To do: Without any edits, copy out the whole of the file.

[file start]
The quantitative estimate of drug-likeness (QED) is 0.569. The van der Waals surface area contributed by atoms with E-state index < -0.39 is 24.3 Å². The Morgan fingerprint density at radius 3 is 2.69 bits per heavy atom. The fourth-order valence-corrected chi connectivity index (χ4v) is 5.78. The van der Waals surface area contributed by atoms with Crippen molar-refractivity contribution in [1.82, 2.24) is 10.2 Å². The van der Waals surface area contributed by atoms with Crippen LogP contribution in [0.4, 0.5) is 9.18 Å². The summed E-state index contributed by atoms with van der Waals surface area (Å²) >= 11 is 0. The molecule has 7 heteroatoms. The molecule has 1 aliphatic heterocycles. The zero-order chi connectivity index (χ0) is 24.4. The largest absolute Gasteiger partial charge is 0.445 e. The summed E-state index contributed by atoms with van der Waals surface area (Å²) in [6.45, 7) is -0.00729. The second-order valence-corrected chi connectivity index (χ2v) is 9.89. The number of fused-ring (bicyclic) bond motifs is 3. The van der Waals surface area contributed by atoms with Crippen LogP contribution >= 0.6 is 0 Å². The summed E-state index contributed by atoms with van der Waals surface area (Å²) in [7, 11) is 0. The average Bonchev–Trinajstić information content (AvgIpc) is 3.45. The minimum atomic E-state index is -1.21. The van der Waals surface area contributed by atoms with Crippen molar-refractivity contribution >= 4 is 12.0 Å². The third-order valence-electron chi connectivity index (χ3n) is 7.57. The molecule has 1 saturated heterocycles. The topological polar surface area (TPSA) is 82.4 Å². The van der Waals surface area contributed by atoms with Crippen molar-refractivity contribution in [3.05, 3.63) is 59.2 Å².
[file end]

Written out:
The quantitative estimate of drug-likeness (QED) is 0.569. The van der Waals surface area contributed by atoms with E-state index < -0.39 is 24.3 Å². The Morgan fingerprint density at radius 3 is 2.69 bits per heavy atom. The fourth-order valence-corrected chi connectivity index (χ4v) is 5.78. The van der Waals surface area contributed by atoms with Crippen molar-refractivity contribution in [1.82, 2.24) is 10.2 Å². The van der Waals surface area contributed by atoms with Crippen LogP contribution in [0.4, 0.5) is 9.18 Å². The summed E-state index contributed by atoms with van der Waals surface area (Å²) >= 11 is 0. The molecule has 7 heteroatoms. The molecule has 1 aliphatic heterocycles. The zero-order chi connectivity index (χ0) is 24.4. The largest absolute Gasteiger partial charge is 0.445 e. The summed E-state index contributed by atoms with van der Waals surface area (Å²) in [6.45, 7) is -0.00729. The second-order valence-corrected chi connectivity index (χ2v) is 9.89. The number of fused-ring (bicyclic) bond motifs is 3. The van der Waals surface area contributed by atoms with Crippen LogP contribution >= 0.6 is 0 Å². The summed E-state index contributed by atoms with van der Waals surface area (Å²) in [7, 11) is 0. The average Bonchev–Trinajstić information content (AvgIpc) is 3.45. The minimum atomic E-state index is -1.21. The van der Waals surface area contributed by atoms with Crippen molar-refractivity contribution >= 4 is 12.0 Å². The third-order valence-electron chi connectivity index (χ3n) is 7.57. The molecule has 1 saturated heterocycles. The topological polar surface area (TPSA) is 82.4 Å². The van der Waals surface area contributed by atoms with Crippen molar-refractivity contribution in [3.05, 3.63) is 59.2 Å².